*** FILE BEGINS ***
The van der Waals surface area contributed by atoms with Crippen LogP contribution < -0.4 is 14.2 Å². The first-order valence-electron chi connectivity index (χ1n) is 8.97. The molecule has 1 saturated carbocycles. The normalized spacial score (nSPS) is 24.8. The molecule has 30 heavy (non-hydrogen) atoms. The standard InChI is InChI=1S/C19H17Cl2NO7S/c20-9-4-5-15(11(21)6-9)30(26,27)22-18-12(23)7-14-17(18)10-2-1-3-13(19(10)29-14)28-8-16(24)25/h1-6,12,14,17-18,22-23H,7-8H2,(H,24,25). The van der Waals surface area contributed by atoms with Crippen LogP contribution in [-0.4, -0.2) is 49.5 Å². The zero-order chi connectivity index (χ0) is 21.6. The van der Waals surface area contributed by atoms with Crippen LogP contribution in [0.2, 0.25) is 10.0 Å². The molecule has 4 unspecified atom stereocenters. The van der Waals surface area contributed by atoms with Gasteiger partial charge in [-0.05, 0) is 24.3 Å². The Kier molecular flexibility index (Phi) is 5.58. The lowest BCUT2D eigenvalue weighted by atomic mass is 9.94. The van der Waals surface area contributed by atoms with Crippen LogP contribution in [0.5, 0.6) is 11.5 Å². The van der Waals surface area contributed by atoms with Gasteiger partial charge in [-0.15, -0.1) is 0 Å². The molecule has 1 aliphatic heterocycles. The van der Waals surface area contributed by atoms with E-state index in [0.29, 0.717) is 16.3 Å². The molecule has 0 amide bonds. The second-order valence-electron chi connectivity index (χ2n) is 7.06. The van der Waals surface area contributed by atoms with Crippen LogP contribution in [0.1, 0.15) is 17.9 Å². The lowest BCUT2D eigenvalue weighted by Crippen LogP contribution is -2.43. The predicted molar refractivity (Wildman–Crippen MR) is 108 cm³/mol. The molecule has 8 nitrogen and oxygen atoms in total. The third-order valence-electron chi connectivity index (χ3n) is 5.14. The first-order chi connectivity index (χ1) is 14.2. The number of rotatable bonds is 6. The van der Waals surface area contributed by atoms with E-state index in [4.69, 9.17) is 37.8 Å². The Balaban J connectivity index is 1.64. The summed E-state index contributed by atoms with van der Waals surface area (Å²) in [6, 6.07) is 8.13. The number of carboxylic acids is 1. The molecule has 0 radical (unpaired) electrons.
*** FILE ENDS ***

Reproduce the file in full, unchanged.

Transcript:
The van der Waals surface area contributed by atoms with Crippen LogP contribution < -0.4 is 14.2 Å². The first-order valence-electron chi connectivity index (χ1n) is 8.97. The molecule has 1 saturated carbocycles. The normalized spacial score (nSPS) is 24.8. The molecule has 30 heavy (non-hydrogen) atoms. The standard InChI is InChI=1S/C19H17Cl2NO7S/c20-9-4-5-15(11(21)6-9)30(26,27)22-18-12(23)7-14-17(18)10-2-1-3-13(19(10)29-14)28-8-16(24)25/h1-6,12,14,17-18,22-23H,7-8H2,(H,24,25). The van der Waals surface area contributed by atoms with Crippen LogP contribution in [-0.4, -0.2) is 49.5 Å². The zero-order chi connectivity index (χ0) is 21.6. The van der Waals surface area contributed by atoms with Crippen LogP contribution in [0.2, 0.25) is 10.0 Å². The molecule has 4 unspecified atom stereocenters. The van der Waals surface area contributed by atoms with Gasteiger partial charge in [-0.05, 0) is 24.3 Å². The Kier molecular flexibility index (Phi) is 5.58. The lowest BCUT2D eigenvalue weighted by atomic mass is 9.94. The van der Waals surface area contributed by atoms with Crippen LogP contribution in [0.5, 0.6) is 11.5 Å². The van der Waals surface area contributed by atoms with Gasteiger partial charge in [-0.15, -0.1) is 0 Å². The molecule has 1 aliphatic heterocycles. The van der Waals surface area contributed by atoms with E-state index in [0.29, 0.717) is 16.3 Å². The molecule has 0 amide bonds. The second-order valence-electron chi connectivity index (χ2n) is 7.06. The van der Waals surface area contributed by atoms with Crippen LogP contribution in [0.1, 0.15) is 17.9 Å². The lowest BCUT2D eigenvalue weighted by Crippen LogP contribution is -2.43. The predicted molar refractivity (Wildman–Crippen MR) is 108 cm³/mol. The molecule has 8 nitrogen and oxygen atoms in total. The third-order valence-electron chi connectivity index (χ3n) is 5.14. The first-order chi connectivity index (χ1) is 14.2. The number of rotatable bonds is 6. The van der Waals surface area contributed by atoms with E-state index in [4.69, 9.17) is 37.8 Å². The Balaban J connectivity index is 1.64. The summed E-state index contributed by atoms with van der Waals surface area (Å²) in [6, 6.07) is 8.13. The number of carboxylic acids is 1. The molecule has 0 radical (unpaired) electrons.